During the Spurs run, Pop’s malleability has been on display. San Antonio’s transition, from a halfcourt plodding offense anchored by the Twin Towers to the up-tempo attack directed by Tony Parker, hasn’t been as transformative as Riley’s shift from Showtime to Rileyball, but the results have been fruitful.

Ultimately, the secret to the Spurs' sustainable success has been the most meticulous, detail-oriented coach in league history. Popovich’s greatest fear is randomness and he realized it in Game 6, but San Antonio’s process is immaculate.

“It’s not that the Spurs do anything magical. It’s just that they do whatever they do consistently, from game to game, year to year, and decade to decade. “The first thing I think about with them is that they’re well drilled,” Kings assistant Jim Eyen told Sports Illustrated. “You know you have college teams, Kansas and Duke, that play a certain way? The NBA version is the Spurs. They are as close to a program as you have in the league.”

Before Jay-Z anointed 30 the new 20, Pop’s decision to micromanage his starters’ minutes allowed Tim Duncan to stretch his competitive prime out another four to five years. Conversely, his frustrating decision to sit Duncan during Miami’s final two offensive possessions of their heartbreaking Game 6 loss has been criticized as a rare drawback of the Spurs' mechanical execution and aversion to spontaneity.

Additionally, Pop’s autocratic influence extends beyond the bench. While most coaches do the day-to-day cooking as the general manager goes shopping, Pop is one of the few successful dual coaches/GMs to have wielded unlimited powers within an organization. R.C. Buford inherited the title from Pop, but they’re a tandem. “One man’s trash is another man’s treasure” is Pop’s scouting axiom. As a result, he has spent his career dumpster-diving into the depths of the D-League, wading in foreign talent pools and scraping the bottom of the draft barrel to assemble specialized skills that would fit into his system.

Before their breakout seasons with the Spurs, Gary Neal and Danny Green couldn’t get picked out of a lineup by most coaches. Two-thirds of their Big Three, Parker and Ginobili, were selected at the bottom of the first and second rounds, respectively. Of their 30 draft picks since the 1997 NBA Draft, San Antonio has spent 16 of those picks on international prospects and an NBA-record nine out of the 15 current players on the Spurs roster were groomed abroad.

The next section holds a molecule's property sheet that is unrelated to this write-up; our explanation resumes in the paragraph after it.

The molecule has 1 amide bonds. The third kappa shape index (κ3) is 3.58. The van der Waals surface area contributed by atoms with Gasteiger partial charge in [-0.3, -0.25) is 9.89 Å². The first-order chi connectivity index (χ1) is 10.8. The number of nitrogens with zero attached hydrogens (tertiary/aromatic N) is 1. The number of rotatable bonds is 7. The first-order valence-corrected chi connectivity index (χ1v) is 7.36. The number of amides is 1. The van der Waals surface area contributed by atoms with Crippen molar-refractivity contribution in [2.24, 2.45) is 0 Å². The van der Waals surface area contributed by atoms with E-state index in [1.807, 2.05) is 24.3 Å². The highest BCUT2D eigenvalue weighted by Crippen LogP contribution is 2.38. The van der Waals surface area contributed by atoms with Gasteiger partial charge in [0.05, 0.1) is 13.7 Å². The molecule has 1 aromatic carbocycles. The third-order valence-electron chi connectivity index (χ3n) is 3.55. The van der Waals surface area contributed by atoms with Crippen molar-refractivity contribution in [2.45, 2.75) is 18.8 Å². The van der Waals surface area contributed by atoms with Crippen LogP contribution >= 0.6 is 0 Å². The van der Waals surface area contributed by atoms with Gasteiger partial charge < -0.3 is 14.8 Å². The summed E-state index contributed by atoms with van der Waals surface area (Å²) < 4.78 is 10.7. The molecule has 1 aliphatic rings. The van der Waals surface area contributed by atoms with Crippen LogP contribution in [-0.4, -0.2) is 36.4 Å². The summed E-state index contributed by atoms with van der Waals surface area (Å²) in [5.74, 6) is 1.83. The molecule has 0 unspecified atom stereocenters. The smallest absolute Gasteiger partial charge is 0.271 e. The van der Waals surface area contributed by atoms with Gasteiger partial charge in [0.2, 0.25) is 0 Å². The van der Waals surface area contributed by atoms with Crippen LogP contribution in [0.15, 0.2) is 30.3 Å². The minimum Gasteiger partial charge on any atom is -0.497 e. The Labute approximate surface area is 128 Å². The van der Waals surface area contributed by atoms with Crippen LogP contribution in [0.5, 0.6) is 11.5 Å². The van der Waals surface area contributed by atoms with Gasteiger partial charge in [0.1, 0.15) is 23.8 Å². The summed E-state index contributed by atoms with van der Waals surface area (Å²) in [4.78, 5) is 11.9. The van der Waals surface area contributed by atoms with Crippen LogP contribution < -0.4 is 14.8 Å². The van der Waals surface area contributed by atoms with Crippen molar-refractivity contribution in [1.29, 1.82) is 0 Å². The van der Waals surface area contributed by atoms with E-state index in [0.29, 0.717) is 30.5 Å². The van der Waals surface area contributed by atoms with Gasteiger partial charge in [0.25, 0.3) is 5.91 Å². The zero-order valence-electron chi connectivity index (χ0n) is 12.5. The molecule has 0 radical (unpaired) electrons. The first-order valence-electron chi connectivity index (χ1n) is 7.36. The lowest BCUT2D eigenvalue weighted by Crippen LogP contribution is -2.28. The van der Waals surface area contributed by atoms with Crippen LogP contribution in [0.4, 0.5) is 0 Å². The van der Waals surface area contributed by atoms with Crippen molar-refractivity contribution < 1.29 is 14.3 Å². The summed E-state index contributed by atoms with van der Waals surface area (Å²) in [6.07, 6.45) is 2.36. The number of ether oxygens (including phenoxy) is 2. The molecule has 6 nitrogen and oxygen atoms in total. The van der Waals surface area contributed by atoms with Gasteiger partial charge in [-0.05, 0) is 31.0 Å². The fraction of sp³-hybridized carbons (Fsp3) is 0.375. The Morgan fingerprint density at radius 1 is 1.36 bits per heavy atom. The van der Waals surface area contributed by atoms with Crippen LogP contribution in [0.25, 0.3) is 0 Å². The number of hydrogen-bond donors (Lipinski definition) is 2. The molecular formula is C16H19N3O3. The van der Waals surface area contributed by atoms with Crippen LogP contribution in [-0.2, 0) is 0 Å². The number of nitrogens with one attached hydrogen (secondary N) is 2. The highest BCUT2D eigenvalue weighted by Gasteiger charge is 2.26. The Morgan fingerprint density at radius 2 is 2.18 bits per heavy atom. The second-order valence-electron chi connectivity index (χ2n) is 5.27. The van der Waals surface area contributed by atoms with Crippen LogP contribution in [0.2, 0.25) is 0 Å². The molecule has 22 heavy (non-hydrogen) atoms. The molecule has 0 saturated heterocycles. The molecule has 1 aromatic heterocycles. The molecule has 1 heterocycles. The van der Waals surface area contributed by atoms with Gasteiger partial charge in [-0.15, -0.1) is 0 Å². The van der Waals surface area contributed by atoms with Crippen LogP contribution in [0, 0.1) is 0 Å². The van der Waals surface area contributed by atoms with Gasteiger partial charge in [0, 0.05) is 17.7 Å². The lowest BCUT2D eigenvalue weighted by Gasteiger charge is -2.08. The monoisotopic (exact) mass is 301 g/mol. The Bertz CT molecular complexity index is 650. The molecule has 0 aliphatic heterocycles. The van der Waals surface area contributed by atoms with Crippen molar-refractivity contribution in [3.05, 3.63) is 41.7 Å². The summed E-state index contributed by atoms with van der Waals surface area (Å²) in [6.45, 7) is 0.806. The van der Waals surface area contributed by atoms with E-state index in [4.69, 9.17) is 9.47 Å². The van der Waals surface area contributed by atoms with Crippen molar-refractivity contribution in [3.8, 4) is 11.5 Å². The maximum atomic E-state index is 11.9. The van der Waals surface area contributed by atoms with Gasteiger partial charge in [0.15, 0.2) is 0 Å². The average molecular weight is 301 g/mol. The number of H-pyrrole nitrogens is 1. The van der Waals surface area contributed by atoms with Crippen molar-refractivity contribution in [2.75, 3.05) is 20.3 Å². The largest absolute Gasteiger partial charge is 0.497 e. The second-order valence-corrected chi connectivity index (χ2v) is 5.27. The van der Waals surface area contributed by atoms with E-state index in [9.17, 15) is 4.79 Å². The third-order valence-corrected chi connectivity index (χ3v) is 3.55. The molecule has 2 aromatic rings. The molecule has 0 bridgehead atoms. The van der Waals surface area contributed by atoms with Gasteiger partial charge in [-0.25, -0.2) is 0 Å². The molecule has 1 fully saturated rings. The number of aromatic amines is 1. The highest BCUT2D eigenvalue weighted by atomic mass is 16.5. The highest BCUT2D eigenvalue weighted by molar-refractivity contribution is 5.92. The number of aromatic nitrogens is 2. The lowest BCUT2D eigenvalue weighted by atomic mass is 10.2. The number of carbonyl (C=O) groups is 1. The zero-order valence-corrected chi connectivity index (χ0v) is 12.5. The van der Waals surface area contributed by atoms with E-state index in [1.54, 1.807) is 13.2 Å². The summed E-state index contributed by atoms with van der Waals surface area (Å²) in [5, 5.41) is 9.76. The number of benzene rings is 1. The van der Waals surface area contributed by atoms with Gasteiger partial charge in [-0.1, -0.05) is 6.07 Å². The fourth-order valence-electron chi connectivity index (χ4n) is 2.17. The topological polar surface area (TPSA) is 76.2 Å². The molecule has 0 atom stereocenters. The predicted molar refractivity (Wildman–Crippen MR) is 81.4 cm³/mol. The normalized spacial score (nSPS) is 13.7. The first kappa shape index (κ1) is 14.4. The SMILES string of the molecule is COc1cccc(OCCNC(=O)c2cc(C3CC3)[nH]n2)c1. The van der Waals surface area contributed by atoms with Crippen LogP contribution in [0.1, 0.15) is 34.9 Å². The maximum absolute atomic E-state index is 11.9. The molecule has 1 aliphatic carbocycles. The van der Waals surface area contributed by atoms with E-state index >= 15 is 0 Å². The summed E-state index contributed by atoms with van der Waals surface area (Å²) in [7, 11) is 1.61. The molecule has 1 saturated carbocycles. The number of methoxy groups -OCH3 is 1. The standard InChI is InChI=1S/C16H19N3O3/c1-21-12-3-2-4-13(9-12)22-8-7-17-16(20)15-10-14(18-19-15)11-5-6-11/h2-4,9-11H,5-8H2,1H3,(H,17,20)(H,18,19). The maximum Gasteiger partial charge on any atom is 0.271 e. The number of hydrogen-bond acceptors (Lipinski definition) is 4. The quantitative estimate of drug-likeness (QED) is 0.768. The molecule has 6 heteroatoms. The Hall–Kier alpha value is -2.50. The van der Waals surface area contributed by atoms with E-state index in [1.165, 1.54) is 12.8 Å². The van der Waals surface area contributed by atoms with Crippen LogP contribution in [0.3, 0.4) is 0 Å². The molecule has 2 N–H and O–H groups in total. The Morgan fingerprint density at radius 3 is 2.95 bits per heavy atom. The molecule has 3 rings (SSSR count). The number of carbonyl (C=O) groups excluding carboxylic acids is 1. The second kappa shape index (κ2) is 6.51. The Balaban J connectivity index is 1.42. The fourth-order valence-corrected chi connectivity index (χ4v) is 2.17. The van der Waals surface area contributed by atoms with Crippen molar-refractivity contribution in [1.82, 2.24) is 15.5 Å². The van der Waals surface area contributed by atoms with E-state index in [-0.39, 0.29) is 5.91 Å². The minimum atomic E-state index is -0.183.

As a result, they’ve struggled to maintain a strong foothold in the average American sports fans’ zeitgeist, and the national apathy for the Spurs outside of San Antonio has extended to their head coach.

When asked what his legacy was before Game 7, Pop replied with his usual blend of quick wit and harsh truth.

“What’s my legacy? Food and wine. This is just a job,” Popovich divulged to TNT’s David Aldridge.

If Pop won’t do it, I’ll acknowledge Popovich’s legendary status. However, enhancing his legacy moving forward may depend on how the Spurs rebound from their Finals loss.

It could be subterfuge, but Pop has recently promised to align his retirement with Duncan’s. Hopefully, the emergence of the emotionally-reserved Kawhi Leonard, whom Pop refers to as the future face of the franchise, compels him to stick around for a new era in San Antonio.

The League should have learned over these last two months not to sleep on the Spurs. Instead of chip-walking in Miami, they’re limping out of the Finals in defeat – but not on canes. Pop’s crew has defied expectations before; under his watch, they’ll be back in stride and driving for five in November.